Wednesday, September 12, 2012

Hard to Kill

Directed by Bruce Malmuth. Written by Steven McKay. Starring Steven Seagal (Mason Storm), Kelly LeBrock (Andy Stewart) and William Sadler (Senator Vernon Trent)

Bottom Line: This is a slow, drawn-out ordeal of a movie with no action or dialogue or plot to help. I don't even recommend it as a popcorn movie.

What is the first thing that comes to mind when I think about Hard to Kill? Actually, the only thing that comes out is a sigh of disappointment. In the first hour of this hour and a half long movie, there were two short fight scenes. The rest of the time was spent trying to make a deep story.

Other than simply saying that this was a boring, let me tell you a bit more about the movie. Seagal is a cop, Mason Storm (what a name!) who was on the trail of a big drug deal. He video tapes a meeting between the criminals. They get wind of the surveillance tape and try to kill Storm, his wife and son. Unfortunately for them, Storm is...hard to kill. He does go into a coma for 7 years (during which time the younger-than-his-dead-wife nurse, Andy (LeBrock) falls in love with him) and wakes up in 1990.

There is a gripping chase scene where Seagal tries to escape a hit man after waking from his coma. After seven years, his leg muscles have atrophied so he has to push his way around on a hospital bed. He is rescued by that nurse who nurses him back to health. After what seems like an eternity, he regains enough strength to do a training montage.

Now that Storm is back to his youthful strength he's ready to kill all the bad guys, oh yeah, and be reunited with his son...but more importantly kill all the bad guys!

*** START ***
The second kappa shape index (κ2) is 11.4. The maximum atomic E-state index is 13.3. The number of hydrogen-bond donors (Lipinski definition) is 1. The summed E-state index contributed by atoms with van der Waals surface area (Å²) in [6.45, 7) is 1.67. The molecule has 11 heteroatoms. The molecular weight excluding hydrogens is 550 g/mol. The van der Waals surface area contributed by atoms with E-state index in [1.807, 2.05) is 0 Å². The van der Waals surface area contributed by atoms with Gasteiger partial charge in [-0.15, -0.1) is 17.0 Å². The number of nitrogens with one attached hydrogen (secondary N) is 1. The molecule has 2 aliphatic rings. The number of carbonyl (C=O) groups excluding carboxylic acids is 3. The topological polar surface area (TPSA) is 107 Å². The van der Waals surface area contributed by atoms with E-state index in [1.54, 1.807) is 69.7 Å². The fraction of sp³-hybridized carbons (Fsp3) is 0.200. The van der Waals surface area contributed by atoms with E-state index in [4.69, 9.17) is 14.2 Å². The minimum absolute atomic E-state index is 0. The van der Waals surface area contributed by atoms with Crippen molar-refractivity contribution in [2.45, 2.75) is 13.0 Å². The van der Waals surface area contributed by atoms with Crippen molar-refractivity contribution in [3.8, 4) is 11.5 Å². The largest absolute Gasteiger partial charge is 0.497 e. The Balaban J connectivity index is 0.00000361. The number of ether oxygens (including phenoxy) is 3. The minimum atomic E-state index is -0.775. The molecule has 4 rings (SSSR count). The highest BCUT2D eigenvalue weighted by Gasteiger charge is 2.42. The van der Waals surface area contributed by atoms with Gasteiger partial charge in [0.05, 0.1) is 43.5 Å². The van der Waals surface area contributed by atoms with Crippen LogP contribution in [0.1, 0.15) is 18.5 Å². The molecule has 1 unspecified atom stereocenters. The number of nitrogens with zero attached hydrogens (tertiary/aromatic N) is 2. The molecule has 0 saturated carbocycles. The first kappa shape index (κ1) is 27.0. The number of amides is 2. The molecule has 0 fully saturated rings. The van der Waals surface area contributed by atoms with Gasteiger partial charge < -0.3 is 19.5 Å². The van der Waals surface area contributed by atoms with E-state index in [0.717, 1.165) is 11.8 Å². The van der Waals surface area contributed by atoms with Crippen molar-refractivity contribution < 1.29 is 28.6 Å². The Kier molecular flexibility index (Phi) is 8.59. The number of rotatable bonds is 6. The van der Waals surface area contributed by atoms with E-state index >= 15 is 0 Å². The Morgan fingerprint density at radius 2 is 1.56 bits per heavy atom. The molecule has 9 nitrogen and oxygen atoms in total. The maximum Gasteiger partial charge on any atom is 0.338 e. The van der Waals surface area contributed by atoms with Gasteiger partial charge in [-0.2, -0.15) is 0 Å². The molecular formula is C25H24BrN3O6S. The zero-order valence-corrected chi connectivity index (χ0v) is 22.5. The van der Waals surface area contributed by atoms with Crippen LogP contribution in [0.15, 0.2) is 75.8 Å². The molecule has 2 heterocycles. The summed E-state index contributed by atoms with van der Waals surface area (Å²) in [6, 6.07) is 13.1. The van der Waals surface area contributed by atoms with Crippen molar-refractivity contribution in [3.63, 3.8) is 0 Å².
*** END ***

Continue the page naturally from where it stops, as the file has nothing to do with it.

By the end of the movie, I wonder how successful a family the Storms will be. Sonny Storm (the son) saw his parents killed with he was young and, years later, watches as another father figure is killed all the while his actual father is killing a dozen men with his bare hands. Andy is introduced wearing three buttons: a kitten, "We Try Harder" and, "The 'F' Word" crossed out in red. With regard to that last button, Seagal says to one of the villains "That's for my wife. Fuck you and die," before stabbing the guy in the neck with a broken pool cue. That's the recipe for a stable healthy family.

There is so much time and energy spent trying to develop the story which can be boiled down to: Criminals killed Cop's family, Cop gets revenge.

Overall because of the lame story, stupid dialogue, and lack of action, I don't recommend Hard to Kill. If there were more lines like "I'm going to take you to the bank...the blood bank", then it could be kinda fun as a joke.

Thoughts on Spoilers...

When discussing movies, there's always the subject of spoilers. The discussion includes not only whether or not they are ok, but the definition of a spoiler.

In the case of my brother-in-law, unless a movie is out for a couple of years, spoilers are of the worst crimes. 'Bruce Willis is dead in The Sixth Sense' is fair game, for example, but he wouldn't be okay with something like 'The ending of The Cabin in the Woods has that whole hand-thing...' (I tried to think of something only mildly offensive for the sake of discussion).

I, on the other-hand, believe that it isn't about the ending, it is about the journey. I took some film classes in school and spoilers are one of the first things you get over. To have a discussion about a film or to read papers about a film, it is assumed you have seen it so there are no such things as spoilers.

I say this, I suppose, as something of a disclaimer for what I write on this blog. I will try not to tell you anything unless it is relevant for the discussion.

Do let me know if you object to them and maybe I will try to watch what I reveal about a movie.